The ESG Initiative at the Wharton School
‘Why is there no air?’: An inside look at Philly’s early school dismissals amid extreme heat
More than 57% of Philly public school buildings lack adequate cooling systems. As climate change makes extreme heat more likely, students are bearing the consequences.
A 2021 study analyzed standardized test scores in dozens of countries and found that students’ scores were lower during years with more hotter-than-average school days.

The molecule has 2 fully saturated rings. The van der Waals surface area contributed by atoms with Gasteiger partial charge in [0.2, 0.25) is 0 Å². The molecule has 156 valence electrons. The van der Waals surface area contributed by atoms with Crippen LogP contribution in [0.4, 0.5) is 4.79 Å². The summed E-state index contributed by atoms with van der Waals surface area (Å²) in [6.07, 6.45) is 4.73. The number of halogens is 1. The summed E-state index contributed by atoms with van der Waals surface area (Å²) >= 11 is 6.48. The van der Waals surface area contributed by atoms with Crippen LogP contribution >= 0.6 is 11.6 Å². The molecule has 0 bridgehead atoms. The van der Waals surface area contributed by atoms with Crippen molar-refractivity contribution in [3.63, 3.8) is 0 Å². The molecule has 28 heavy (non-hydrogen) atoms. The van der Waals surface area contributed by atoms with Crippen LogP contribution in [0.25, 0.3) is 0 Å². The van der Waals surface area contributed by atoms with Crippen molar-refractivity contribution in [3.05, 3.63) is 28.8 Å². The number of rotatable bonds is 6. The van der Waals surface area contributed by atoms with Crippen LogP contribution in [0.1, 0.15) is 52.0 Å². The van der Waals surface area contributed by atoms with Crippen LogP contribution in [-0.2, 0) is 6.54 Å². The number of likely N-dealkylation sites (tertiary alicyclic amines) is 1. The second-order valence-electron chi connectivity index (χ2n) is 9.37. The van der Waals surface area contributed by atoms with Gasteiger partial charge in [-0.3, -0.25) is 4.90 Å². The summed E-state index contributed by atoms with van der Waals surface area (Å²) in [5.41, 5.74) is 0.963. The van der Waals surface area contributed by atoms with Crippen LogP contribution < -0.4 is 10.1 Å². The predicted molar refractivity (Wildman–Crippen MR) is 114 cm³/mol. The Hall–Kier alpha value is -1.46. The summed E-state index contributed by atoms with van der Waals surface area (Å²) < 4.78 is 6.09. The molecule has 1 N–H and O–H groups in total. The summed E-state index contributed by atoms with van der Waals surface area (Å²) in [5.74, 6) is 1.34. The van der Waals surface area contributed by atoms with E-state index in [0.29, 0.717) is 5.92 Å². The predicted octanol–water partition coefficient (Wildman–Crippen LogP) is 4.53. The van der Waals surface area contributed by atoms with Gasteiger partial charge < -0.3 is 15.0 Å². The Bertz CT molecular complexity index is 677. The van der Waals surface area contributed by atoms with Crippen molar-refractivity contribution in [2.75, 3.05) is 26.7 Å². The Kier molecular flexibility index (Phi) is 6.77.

“Learning is hard enough as it is, under the best of conditions,” said R. Jisung Park, an environmental economist at the University of Pennsylvania and the lead author of the study. “But when it’s hot, either during an exam or in the classroom [before the exam], it appears to be quite detrimental to student performance.”
In the U.S., Park and the other researchers found the effect was most pronounced for younger students. They also found the effect greatest for low-income school districts and Black and Hispanic students, a pattern they attributed to disparities in access to air conditioning.